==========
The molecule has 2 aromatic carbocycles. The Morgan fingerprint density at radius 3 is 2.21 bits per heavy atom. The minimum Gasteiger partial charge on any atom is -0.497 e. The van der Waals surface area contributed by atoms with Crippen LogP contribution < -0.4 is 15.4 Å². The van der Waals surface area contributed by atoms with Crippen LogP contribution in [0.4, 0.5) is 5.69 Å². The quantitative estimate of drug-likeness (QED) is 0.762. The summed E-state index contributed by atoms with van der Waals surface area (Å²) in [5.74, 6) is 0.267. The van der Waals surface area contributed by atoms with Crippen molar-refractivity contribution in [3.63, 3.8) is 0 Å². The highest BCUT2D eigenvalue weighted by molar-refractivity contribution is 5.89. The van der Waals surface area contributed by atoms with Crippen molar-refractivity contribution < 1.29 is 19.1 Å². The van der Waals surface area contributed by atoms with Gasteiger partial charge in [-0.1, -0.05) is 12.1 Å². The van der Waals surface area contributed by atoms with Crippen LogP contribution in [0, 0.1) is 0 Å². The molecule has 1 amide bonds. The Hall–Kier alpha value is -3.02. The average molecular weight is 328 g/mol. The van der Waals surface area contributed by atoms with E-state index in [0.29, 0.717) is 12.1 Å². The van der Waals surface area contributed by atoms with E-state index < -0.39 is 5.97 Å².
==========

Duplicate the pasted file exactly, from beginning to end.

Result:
The molecule has 2 aromatic carbocycles. The Morgan fingerprint density at radius 3 is 2.21 bits per heavy atom. The minimum Gasteiger partial charge on any atom is -0.497 e. The van der Waals surface area contributed by atoms with Crippen LogP contribution < -0.4 is 15.4 Å². The van der Waals surface area contributed by atoms with Crippen LogP contribution in [0.4, 0.5) is 5.69 Å². The quantitative estimate of drug-likeness (QED) is 0.762. The summed E-state index contributed by atoms with van der Waals surface area (Å²) in [5.74, 6) is 0.267. The van der Waals surface area contributed by atoms with Crippen molar-refractivity contribution in [3.63, 3.8) is 0 Å². The highest BCUT2D eigenvalue weighted by molar-refractivity contribution is 5.89. The van der Waals surface area contributed by atoms with Crippen molar-refractivity contribution < 1.29 is 19.1 Å². The van der Waals surface area contributed by atoms with Gasteiger partial charge in [-0.1, -0.05) is 12.1 Å². The van der Waals surface area contributed by atoms with Crippen LogP contribution in [0, 0.1) is 0 Å². The molecule has 1 amide bonds. The Hall–Kier alpha value is -3.02. The average molecular weight is 328 g/mol. The van der Waals surface area contributed by atoms with E-state index in [0.29, 0.717) is 12.1 Å². The van der Waals surface area contributed by atoms with E-state index < -0.39 is 5.97 Å².